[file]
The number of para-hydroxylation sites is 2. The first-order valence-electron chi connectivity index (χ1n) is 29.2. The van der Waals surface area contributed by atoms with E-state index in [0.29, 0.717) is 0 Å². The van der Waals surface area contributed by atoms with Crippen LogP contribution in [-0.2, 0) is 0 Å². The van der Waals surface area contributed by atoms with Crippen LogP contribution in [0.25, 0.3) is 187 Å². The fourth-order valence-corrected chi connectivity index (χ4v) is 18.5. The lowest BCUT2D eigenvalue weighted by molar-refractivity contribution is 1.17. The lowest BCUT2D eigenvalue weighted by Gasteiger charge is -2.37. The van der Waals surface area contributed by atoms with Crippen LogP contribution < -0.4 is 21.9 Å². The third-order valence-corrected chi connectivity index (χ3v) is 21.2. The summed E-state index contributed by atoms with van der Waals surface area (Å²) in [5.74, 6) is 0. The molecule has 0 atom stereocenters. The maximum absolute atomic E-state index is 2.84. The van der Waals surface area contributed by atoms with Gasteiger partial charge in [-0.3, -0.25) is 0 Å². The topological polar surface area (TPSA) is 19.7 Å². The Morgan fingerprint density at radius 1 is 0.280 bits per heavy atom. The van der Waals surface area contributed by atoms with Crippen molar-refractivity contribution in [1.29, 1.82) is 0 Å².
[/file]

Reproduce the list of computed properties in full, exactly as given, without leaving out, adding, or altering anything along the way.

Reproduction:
The number of para-hydroxylation sites is 2. The first-order valence-electron chi connectivity index (χ1n) is 29.2. The van der Waals surface area contributed by atoms with E-state index in [0.29, 0.717) is 0 Å². The van der Waals surface area contributed by atoms with Crippen LogP contribution in [-0.2, 0) is 0 Å². The van der Waals surface area contributed by atoms with Crippen LogP contribution in [0.25, 0.3) is 187 Å². The fourth-order valence-corrected chi connectivity index (χ4v) is 18.5. The lowest BCUT2D eigenvalue weighted by molar-refractivity contribution is 1.17. The lowest BCUT2D eigenvalue weighted by Gasteiger charge is -2.37. The van der Waals surface area contributed by atoms with Crippen LogP contribution < -0.4 is 21.9 Å². The third-order valence-corrected chi connectivity index (χ3v) is 21.2. The summed E-state index contributed by atoms with van der Waals surface area (Å²) in [5.74, 6) is 0. The molecule has 0 atom stereocenters. The maximum absolute atomic E-state index is 2.84. The van der Waals surface area contributed by atoms with Gasteiger partial charge in [-0.3, -0.25) is 0 Å². The topological polar surface area (TPSA) is 19.7 Å². The Morgan fingerprint density at radius 1 is 0.280 bits per heavy atom. The van der Waals surface area contributed by atoms with Crippen molar-refractivity contribution in [1.29, 1.82) is 0 Å².